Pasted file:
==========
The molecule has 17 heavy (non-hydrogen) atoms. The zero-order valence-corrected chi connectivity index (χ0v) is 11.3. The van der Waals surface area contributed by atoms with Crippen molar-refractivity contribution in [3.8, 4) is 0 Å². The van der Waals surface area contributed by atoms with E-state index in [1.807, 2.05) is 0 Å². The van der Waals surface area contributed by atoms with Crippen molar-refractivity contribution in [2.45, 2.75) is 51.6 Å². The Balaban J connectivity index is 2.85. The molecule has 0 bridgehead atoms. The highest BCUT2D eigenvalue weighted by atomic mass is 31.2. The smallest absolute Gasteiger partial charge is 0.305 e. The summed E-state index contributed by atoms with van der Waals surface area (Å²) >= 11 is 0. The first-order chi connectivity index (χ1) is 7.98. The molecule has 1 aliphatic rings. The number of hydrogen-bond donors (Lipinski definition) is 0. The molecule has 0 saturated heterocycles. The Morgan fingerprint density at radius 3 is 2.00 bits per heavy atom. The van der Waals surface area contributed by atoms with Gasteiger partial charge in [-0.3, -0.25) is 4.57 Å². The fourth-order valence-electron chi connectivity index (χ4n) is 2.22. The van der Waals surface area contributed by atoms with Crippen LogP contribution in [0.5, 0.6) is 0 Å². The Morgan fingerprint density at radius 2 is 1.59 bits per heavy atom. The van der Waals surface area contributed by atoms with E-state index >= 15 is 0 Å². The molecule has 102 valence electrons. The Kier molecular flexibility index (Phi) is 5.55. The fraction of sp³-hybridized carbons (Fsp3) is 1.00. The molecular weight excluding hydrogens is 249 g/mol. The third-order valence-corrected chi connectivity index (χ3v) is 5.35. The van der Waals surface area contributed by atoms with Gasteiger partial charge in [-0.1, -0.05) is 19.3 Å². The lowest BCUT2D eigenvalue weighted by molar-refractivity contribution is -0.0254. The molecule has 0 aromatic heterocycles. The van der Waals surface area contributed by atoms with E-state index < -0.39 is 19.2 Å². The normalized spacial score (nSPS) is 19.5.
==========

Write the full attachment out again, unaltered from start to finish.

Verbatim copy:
The molecule has 17 heavy (non-hydrogen) atoms. The zero-order valence-corrected chi connectivity index (χ0v) is 11.3. The van der Waals surface area contributed by atoms with Crippen molar-refractivity contribution in [3.8, 4) is 0 Å². The van der Waals surface area contributed by atoms with E-state index in [1.807, 2.05) is 0 Å². The van der Waals surface area contributed by atoms with Crippen molar-refractivity contribution in [2.45, 2.75) is 51.6 Å². The Balaban J connectivity index is 2.85. The molecule has 0 bridgehead atoms. The highest BCUT2D eigenvalue weighted by atomic mass is 31.2. The smallest absolute Gasteiger partial charge is 0.305 e. The summed E-state index contributed by atoms with van der Waals surface area (Å²) >= 11 is 0. The first-order chi connectivity index (χ1) is 7.98. The molecule has 1 aliphatic rings. The number of hydrogen-bond donors (Lipinski definition) is 0. The molecule has 0 saturated heterocycles. The Morgan fingerprint density at radius 3 is 2.00 bits per heavy atom. The van der Waals surface area contributed by atoms with Gasteiger partial charge in [-0.3, -0.25) is 4.57 Å². The fourth-order valence-electron chi connectivity index (χ4n) is 2.22. The van der Waals surface area contributed by atoms with Crippen LogP contribution in [0.5, 0.6) is 0 Å². The Morgan fingerprint density at radius 2 is 1.59 bits per heavy atom. The van der Waals surface area contributed by atoms with E-state index >= 15 is 0 Å². The molecule has 102 valence electrons. The Kier molecular flexibility index (Phi) is 5.55. The fraction of sp³-hybridized carbons (Fsp3) is 1.00. The molecular weight excluding hydrogens is 249 g/mol. The third-order valence-corrected chi connectivity index (χ3v) is 5.35. The van der Waals surface area contributed by atoms with Gasteiger partial charge in [-0.1, -0.05) is 19.3 Å². The lowest BCUT2D eigenvalue weighted by molar-refractivity contribution is -0.0254. The molecule has 0 aromatic heterocycles. The van der Waals surface area contributed by atoms with E-state index < -0.39 is 19.2 Å². The normalized spacial score (nSPS) is 19.5.